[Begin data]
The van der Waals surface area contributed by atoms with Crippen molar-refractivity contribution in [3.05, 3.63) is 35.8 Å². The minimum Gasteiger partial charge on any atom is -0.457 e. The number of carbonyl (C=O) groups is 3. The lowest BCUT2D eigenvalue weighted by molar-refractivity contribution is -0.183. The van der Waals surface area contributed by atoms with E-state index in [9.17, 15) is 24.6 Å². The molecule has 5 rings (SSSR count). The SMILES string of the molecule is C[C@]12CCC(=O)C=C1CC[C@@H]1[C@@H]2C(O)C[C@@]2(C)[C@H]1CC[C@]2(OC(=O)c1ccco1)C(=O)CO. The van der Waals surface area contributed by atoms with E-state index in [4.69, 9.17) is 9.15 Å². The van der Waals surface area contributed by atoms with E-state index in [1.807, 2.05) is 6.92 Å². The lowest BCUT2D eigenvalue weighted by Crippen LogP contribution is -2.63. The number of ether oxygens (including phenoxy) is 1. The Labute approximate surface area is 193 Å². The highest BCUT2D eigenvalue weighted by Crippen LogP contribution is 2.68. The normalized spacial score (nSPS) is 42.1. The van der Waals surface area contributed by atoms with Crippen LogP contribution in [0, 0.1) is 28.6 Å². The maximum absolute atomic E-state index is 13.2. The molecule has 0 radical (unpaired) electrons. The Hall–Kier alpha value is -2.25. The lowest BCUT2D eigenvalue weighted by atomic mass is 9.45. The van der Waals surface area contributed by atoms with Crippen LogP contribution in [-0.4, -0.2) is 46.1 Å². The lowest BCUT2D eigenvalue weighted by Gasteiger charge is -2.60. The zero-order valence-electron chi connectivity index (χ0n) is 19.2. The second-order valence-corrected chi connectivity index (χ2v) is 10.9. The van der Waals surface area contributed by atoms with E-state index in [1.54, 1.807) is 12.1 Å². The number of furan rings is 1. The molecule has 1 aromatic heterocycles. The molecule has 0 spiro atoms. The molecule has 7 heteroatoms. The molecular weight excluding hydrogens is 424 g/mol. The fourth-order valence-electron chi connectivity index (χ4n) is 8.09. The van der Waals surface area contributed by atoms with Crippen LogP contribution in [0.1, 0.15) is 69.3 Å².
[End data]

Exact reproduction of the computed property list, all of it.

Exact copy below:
The van der Waals surface area contributed by atoms with Crippen molar-refractivity contribution in [3.05, 3.63) is 35.8 Å². The minimum Gasteiger partial charge on any atom is -0.457 e. The number of carbonyl (C=O) groups is 3. The lowest BCUT2D eigenvalue weighted by molar-refractivity contribution is -0.183. The van der Waals surface area contributed by atoms with E-state index in [9.17, 15) is 24.6 Å². The molecule has 5 rings (SSSR count). The SMILES string of the molecule is C[C@]12CCC(=O)C=C1CC[C@@H]1[C@@H]2C(O)C[C@@]2(C)[C@H]1CC[C@]2(OC(=O)c1ccco1)C(=O)CO. The van der Waals surface area contributed by atoms with E-state index in [4.69, 9.17) is 9.15 Å². The van der Waals surface area contributed by atoms with E-state index in [1.807, 2.05) is 6.92 Å². The lowest BCUT2D eigenvalue weighted by Crippen LogP contribution is -2.63. The number of ether oxygens (including phenoxy) is 1. The Labute approximate surface area is 193 Å². The highest BCUT2D eigenvalue weighted by Crippen LogP contribution is 2.68. The normalized spacial score (nSPS) is 42.1. The van der Waals surface area contributed by atoms with Crippen LogP contribution in [0, 0.1) is 28.6 Å². The maximum absolute atomic E-state index is 13.2. The molecule has 0 radical (unpaired) electrons. The Hall–Kier alpha value is -2.25. The lowest BCUT2D eigenvalue weighted by atomic mass is 9.45. The van der Waals surface area contributed by atoms with Crippen LogP contribution in [-0.4, -0.2) is 46.1 Å². The lowest BCUT2D eigenvalue weighted by Gasteiger charge is -2.60. The zero-order valence-electron chi connectivity index (χ0n) is 19.2. The second-order valence-corrected chi connectivity index (χ2v) is 10.9. The van der Waals surface area contributed by atoms with E-state index in [1.54, 1.807) is 12.1 Å². The number of furan rings is 1. The molecule has 1 aromatic heterocycles. The molecule has 0 spiro atoms. The molecule has 7 heteroatoms. The molecular weight excluding hydrogens is 424 g/mol. The fourth-order valence-electron chi connectivity index (χ4n) is 8.09. The van der Waals surface area contributed by atoms with Crippen LogP contribution in [0.1, 0.15) is 69.3 Å².